A story from Burma not from Rakhine. Have a look at the curious artificial capital of Naipiydaw.
In a story in Foreign Policy headlined Facebook Can’t Cope With the World It’s Created, Christine Larson makes her point this way:
“When you buy a smartphone from a sidewalk vendor in Yangon, the seller will activate a Facebook account for novice users on the spot. Many people don’t bother with email if they have Facebook — and many people in Myanmar have multiple Facebook accounts.”
And speaking of Burma, if you've read a little about Daw Aung San Suu Kyi, you can't help but be happy for her personally to see this news.
Opening up Burma will be constrained by the lack of tourism infrastructure. There aren't many flights, or many hotels to sleep people who find their way in. Bangkok and Singapore are the main gateways. You can fly international carriers from Kolkata and KL. Vietnam Airlines has flights now, there are flights from China and Taiwan, and Doha via Qatar Airways is coming in October. All these flights, though, are to Rangoon.
Once you're in the country it's all day on the roads or rails (or the overnight train) to Mandalay or Bagan – or a domestic flight – and some people avoid domestic flights in places like Burma. But wait: China Eastern has a daily flight from Kunming. Takes about an hour.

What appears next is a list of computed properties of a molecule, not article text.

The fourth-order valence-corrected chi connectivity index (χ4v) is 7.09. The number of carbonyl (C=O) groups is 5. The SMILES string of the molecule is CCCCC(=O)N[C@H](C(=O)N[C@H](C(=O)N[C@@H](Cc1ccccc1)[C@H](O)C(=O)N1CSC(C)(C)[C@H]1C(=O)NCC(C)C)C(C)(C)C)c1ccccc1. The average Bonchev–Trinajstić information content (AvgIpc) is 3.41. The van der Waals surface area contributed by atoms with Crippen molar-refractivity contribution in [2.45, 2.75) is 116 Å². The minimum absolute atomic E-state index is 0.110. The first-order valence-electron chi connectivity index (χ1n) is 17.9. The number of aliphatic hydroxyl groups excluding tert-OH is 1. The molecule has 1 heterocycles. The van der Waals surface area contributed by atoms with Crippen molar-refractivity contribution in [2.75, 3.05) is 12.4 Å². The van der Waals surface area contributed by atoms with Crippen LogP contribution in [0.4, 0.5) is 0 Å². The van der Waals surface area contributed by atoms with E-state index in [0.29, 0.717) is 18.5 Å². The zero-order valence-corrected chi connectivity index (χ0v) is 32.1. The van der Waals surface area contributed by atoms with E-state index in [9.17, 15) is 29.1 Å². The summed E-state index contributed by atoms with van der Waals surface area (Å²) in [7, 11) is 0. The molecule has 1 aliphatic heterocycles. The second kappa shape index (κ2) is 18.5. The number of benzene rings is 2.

Building out Burma will take some time, but not necessarily too much. Think of Luang Prabang, Laos, where scarcely more than a decade ago a room with a loud, lumbering wall air conditioning unit was luxury. Or its sister Siem Reap, which didn't use to claim all the world's most pretentious hotels. Honest.
In fact, if Burma makes good choices on building out all the things it needs, which is everything – road and rail and cell phone towers, to start – it has a shot at being the shiniest new jewel in the region. I found this look at the state of tourism in Burma to be interesting.
Here is Chapter Six of Common Sense and Whiskey, the book. We'll publish each chapter over the course of the summer (Track down previous chapters here). You can order the entire book direct from EarthPhotos Publishing, or at Amazon.com. Photos and additional commentary are available at A Common Sense and Whiskey Companion. And here's the Burma Gallery at EarthPhotos.com.